Many respondents set their own personal target values with the goal of preventing either a hypoglycemia or a hyperglycemia. Many respondents experienced a hypoglycemic state as being quite distressing. They felt that it kept them from living a normal life and from having their diabetes under control. These respondents were willing to accept higher glucose readings. Other respondents primarily wished to prevent a hyperglycemia to prevent complications. They accepted being hypoglycemic more often.
'When I am hypoglycemic, I feel wretched. I even notice that I can become quite aggressive. I don't really have a problem with high sugar levels, but the low ones are quite bothersome. I really try to avoid attacks of hypoglycemia. I become quite anxious about them. You also don't want to get aggressive. It's very unpleasant and actually you totally don't want that.'
Achieving a good quality of life and satisfactory glycemic control were sometimes in alignment with each other. For example, respondents reported feeling better when their glucose levels were better. However, a majority of the respondents experienced tension between achieving both these goals simultaneously. They tended to deliberately make their own choices regarding the goals of SMBG, and tailored their performance of SMBG to these goals. They were aware of the discrepancies between their decisions and the recommendations they had received from their health care providers.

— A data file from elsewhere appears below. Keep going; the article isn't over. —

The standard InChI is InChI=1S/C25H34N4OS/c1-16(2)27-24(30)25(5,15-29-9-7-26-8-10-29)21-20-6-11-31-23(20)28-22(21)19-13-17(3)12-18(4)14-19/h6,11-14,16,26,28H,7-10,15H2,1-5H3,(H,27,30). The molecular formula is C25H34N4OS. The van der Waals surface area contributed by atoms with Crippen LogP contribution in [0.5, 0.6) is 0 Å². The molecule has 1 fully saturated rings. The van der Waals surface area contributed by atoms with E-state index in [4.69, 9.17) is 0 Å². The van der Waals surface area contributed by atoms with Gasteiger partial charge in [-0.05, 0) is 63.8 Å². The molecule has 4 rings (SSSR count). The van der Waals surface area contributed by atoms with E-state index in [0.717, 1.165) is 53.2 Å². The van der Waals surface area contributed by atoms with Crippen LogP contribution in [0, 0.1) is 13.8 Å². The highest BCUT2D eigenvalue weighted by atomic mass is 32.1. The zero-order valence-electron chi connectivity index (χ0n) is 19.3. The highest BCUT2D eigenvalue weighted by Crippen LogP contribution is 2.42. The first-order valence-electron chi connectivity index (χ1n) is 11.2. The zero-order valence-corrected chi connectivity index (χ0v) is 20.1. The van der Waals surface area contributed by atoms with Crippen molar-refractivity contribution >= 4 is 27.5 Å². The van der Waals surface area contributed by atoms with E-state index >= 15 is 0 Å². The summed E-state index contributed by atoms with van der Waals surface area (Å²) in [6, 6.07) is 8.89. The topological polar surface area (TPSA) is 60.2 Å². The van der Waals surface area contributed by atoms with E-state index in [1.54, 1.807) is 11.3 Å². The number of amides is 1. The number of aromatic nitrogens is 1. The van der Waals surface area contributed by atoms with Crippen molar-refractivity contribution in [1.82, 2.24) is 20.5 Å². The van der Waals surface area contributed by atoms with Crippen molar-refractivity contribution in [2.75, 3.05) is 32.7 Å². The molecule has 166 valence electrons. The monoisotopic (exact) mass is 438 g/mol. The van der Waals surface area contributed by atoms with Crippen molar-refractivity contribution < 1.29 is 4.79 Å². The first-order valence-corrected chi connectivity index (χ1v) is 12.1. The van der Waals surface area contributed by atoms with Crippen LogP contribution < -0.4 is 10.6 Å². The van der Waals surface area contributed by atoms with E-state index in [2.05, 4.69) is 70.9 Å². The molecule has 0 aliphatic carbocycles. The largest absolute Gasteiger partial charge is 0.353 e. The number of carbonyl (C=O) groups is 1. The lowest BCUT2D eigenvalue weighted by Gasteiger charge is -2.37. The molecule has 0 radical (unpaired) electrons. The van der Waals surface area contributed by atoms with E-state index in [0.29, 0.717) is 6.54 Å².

Personal and contextual factors: barriers or facilitators